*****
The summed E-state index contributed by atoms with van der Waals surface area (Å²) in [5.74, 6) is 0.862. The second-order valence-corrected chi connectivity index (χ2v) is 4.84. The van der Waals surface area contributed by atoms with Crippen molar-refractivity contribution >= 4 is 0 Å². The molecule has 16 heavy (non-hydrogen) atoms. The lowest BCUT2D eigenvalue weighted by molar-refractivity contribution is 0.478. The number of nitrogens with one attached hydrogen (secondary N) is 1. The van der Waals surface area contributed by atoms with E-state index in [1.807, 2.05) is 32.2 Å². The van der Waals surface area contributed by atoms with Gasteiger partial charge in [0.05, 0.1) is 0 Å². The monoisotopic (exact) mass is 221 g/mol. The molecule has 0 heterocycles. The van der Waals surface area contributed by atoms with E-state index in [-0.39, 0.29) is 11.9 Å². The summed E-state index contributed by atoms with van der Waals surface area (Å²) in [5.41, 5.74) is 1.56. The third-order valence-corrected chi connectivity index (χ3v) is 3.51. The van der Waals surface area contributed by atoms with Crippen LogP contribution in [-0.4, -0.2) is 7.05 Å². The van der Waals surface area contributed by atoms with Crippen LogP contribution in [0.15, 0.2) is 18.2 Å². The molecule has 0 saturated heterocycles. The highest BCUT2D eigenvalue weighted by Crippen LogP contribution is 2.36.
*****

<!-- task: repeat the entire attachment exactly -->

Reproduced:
The summed E-state index contributed by atoms with van der Waals surface area (Å²) in [5.74, 6) is 0.862. The second-order valence-corrected chi connectivity index (χ2v) is 4.84. The van der Waals surface area contributed by atoms with Crippen molar-refractivity contribution >= 4 is 0 Å². The molecule has 16 heavy (non-hydrogen) atoms. The lowest BCUT2D eigenvalue weighted by molar-refractivity contribution is 0.478. The number of nitrogens with one attached hydrogen (secondary N) is 1. The van der Waals surface area contributed by atoms with E-state index in [1.807, 2.05) is 32.2 Å². The van der Waals surface area contributed by atoms with Gasteiger partial charge in [0.05, 0.1) is 0 Å². The monoisotopic (exact) mass is 221 g/mol. The molecule has 0 heterocycles. The van der Waals surface area contributed by atoms with E-state index in [-0.39, 0.29) is 11.9 Å². The summed E-state index contributed by atoms with van der Waals surface area (Å²) in [5.41, 5.74) is 1.56. The third-order valence-corrected chi connectivity index (χ3v) is 3.51. The van der Waals surface area contributed by atoms with Crippen LogP contribution in [-0.4, -0.2) is 7.05 Å². The van der Waals surface area contributed by atoms with Crippen LogP contribution in [0.15, 0.2) is 18.2 Å². The molecule has 0 saturated heterocycles. The highest BCUT2D eigenvalue weighted by Crippen LogP contribution is 2.36.